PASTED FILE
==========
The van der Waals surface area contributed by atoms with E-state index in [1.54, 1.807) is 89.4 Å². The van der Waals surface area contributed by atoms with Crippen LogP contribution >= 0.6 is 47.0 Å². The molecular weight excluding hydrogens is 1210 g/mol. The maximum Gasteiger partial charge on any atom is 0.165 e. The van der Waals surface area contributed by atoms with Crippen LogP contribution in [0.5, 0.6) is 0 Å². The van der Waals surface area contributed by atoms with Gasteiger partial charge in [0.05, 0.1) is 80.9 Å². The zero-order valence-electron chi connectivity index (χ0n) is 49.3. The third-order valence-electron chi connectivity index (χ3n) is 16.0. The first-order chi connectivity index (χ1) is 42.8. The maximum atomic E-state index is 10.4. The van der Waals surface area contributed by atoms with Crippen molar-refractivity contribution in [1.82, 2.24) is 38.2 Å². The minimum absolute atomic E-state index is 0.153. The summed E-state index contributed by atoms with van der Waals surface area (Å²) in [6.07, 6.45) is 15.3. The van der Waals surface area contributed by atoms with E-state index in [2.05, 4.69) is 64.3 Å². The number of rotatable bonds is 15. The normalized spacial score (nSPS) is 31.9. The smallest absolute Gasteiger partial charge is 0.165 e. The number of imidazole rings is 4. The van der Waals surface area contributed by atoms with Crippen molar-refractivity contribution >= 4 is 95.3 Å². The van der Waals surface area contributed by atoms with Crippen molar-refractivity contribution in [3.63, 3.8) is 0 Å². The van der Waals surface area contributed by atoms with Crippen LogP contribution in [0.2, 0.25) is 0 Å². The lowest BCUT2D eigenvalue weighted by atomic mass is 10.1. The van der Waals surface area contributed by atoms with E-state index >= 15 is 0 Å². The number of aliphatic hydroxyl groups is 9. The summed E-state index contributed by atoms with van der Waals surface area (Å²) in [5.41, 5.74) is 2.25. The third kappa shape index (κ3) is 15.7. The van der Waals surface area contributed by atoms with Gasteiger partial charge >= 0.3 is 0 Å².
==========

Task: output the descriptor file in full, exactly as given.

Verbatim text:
The van der Waals surface area contributed by atoms with E-state index in [1.54, 1.807) is 89.4 Å². The van der Waals surface area contributed by atoms with Crippen LogP contribution >= 0.6 is 47.0 Å². The molecular weight excluding hydrogens is 1210 g/mol. The maximum Gasteiger partial charge on any atom is 0.165 e. The van der Waals surface area contributed by atoms with Crippen LogP contribution in [0.5, 0.6) is 0 Å². The van der Waals surface area contributed by atoms with Gasteiger partial charge in [0.05, 0.1) is 80.9 Å². The zero-order valence-electron chi connectivity index (χ0n) is 49.3. The third-order valence-electron chi connectivity index (χ3n) is 16.0. The first-order chi connectivity index (χ1) is 42.8. The maximum atomic E-state index is 10.4. The van der Waals surface area contributed by atoms with Crippen molar-refractivity contribution in [1.82, 2.24) is 38.2 Å². The minimum absolute atomic E-state index is 0.153. The summed E-state index contributed by atoms with van der Waals surface area (Å²) in [6.07, 6.45) is 15.3. The van der Waals surface area contributed by atoms with E-state index in [2.05, 4.69) is 64.3 Å². The number of rotatable bonds is 15. The normalized spacial score (nSPS) is 31.9. The smallest absolute Gasteiger partial charge is 0.165 e. The number of imidazole rings is 4. The van der Waals surface area contributed by atoms with Crippen molar-refractivity contribution >= 4 is 95.3 Å². The van der Waals surface area contributed by atoms with Crippen molar-refractivity contribution in [3.63, 3.8) is 0 Å². The van der Waals surface area contributed by atoms with Crippen LogP contribution in [0.2, 0.25) is 0 Å². The lowest BCUT2D eigenvalue weighted by atomic mass is 10.1. The van der Waals surface area contributed by atoms with E-state index >= 15 is 0 Å². The number of aliphatic hydroxyl groups is 9. The summed E-state index contributed by atoms with van der Waals surface area (Å²) in [5.41, 5.74) is 2.25. The third kappa shape index (κ3) is 15.7. The van der Waals surface area contributed by atoms with Gasteiger partial charge >= 0.3 is 0 Å².